Friday, December 13, 2013

Don't Stand Under the Kissing Bough with Anyone Else But Me

Each year, my husband eagerly awaits the first sign of the Christmas, which at my house means the decorations going up.  He’s happy to help pull down the boxes holding all the trimmings and set up the tree in front of the window.  But what he really likes is the spray of mistletoe I hang in the doorway between the kitchen and the dining room.  You see, my husband loves to catch me under the bough and steal a kiss.

Mistletoe wasn’t the only thing that hinted of stolen kisses in the early nineteenth century.  The more likely culprit would have been a kissing bough.  The kissing bough was a structure made from evergreens such as laurel or pine.  It was decorated with apples, paper flowers, ribbons, and dolls representing Joseph, Mary, and baby Jesus.  Holly and ivy might be included in parts of England where those plants were prevalent.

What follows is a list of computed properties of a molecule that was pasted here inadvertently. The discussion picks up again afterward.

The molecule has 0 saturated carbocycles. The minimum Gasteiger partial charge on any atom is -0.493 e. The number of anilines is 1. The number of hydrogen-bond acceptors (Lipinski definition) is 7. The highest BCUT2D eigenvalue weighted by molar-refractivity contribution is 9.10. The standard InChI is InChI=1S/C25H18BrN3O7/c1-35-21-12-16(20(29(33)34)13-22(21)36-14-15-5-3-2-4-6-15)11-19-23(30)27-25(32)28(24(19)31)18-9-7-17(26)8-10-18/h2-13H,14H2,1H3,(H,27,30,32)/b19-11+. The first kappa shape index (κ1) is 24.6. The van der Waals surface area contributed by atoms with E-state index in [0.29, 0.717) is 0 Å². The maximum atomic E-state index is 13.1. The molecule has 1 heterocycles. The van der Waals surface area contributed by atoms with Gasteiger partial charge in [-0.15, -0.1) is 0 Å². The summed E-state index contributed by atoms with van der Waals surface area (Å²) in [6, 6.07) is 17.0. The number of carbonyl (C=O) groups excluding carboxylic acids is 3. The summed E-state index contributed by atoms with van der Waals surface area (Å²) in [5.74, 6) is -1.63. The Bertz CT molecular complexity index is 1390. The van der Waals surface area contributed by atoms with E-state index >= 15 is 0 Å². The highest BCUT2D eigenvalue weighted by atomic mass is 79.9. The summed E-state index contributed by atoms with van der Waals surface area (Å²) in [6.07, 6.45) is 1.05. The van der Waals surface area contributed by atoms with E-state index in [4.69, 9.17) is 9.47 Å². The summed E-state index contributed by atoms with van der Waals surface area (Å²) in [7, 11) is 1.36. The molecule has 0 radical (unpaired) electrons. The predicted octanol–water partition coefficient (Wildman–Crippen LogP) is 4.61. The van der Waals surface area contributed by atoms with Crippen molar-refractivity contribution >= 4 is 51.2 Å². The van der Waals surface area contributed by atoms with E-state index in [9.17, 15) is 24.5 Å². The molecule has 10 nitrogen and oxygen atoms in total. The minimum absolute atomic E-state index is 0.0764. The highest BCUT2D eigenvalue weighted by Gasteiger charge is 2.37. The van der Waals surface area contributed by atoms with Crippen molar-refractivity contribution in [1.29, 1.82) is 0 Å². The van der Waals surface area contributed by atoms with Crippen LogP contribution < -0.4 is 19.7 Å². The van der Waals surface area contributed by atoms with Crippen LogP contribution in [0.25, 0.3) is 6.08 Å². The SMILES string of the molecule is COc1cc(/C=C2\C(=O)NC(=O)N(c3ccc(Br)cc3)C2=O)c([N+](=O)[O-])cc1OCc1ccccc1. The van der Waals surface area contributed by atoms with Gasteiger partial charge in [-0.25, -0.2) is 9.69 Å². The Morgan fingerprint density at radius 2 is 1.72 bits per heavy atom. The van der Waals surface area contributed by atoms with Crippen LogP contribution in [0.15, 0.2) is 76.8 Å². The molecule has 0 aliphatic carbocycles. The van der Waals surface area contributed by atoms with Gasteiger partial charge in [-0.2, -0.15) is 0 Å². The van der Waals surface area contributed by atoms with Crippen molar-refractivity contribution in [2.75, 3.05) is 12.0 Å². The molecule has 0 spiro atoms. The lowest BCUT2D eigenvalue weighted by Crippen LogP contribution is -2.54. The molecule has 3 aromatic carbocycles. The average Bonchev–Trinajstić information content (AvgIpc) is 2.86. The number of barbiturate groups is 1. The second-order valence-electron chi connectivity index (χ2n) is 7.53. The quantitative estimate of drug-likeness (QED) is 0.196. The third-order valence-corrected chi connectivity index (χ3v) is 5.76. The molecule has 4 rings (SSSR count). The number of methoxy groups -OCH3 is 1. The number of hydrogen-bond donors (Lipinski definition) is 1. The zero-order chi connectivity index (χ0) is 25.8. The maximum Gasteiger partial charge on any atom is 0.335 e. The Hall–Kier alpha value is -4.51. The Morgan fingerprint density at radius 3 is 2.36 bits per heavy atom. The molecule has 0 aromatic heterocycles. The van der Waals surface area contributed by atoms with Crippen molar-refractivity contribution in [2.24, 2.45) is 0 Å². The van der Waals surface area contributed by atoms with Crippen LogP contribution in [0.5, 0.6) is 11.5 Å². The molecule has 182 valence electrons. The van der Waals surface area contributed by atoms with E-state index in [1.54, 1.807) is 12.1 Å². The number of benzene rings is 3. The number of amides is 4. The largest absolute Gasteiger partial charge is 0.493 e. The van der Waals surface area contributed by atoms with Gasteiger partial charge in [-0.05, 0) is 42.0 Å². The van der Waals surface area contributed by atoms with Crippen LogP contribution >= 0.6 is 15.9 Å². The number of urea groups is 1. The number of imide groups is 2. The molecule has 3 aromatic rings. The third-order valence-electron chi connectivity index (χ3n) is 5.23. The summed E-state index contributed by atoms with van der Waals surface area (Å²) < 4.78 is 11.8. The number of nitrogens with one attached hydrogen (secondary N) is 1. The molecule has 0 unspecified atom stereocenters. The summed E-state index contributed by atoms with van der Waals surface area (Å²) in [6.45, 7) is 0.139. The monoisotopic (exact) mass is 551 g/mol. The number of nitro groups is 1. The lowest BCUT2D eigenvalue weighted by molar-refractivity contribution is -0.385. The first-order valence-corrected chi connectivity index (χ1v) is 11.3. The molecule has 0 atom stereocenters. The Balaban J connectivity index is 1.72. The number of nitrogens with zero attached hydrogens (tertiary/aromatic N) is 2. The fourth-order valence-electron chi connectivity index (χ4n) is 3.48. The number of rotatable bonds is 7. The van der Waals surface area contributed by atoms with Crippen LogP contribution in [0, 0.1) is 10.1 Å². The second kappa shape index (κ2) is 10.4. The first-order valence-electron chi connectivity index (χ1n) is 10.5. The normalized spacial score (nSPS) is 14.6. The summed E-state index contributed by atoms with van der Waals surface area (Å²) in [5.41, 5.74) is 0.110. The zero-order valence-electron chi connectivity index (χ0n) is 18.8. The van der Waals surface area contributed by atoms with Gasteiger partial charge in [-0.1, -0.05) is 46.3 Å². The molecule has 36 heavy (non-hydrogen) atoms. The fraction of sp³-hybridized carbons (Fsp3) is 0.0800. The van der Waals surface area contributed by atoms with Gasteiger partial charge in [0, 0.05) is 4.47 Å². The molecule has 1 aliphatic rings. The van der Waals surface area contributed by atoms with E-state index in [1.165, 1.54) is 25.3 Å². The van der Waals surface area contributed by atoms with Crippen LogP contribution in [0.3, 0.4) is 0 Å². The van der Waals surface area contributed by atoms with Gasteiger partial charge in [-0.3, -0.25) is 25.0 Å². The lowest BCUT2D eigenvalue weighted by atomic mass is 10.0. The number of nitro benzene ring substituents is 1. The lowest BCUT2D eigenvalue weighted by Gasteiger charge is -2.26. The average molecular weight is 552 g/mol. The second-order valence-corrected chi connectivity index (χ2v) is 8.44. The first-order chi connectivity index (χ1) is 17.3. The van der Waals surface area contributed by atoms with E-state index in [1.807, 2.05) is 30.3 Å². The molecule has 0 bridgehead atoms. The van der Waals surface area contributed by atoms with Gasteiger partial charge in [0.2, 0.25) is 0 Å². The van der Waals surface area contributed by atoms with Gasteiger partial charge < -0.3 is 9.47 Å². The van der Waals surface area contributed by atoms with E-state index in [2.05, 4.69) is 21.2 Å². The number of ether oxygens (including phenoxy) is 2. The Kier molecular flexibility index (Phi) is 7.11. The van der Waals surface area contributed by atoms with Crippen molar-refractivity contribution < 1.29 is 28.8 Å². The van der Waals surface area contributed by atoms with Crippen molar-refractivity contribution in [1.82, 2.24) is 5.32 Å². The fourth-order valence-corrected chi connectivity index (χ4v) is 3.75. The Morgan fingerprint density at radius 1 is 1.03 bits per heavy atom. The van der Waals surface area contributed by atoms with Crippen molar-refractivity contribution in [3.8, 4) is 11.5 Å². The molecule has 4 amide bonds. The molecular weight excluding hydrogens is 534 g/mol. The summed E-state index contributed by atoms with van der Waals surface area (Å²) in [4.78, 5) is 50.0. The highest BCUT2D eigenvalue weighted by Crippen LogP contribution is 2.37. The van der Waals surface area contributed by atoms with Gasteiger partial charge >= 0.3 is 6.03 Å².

Sometimes the kissing bough looked like a wreath suspended flat; more often period pictures show a rounded structure like a globe.  Some hung the bough from a chandelier or high ceiling.  Others tell of boughs resting alongside a door or perhaps over it. 

However the bough was constructed and displayed, the purpose was the same:  a gentleman catching a lady underneath or next to it was allowed to request a kiss. In some households, a berry had to be plucked from the bough with each kiss forfeited.  Once the berries were gone, no more kisses could be required. As you can imagine, the young ladies and gentlemen made good use of the kissing boughs near them.

You can learn how to make your own kissing bough this Christmas from this crafters website. 
I hope the loved ones in your life make good use of your kissing bough or any mistletoe you have handy! 

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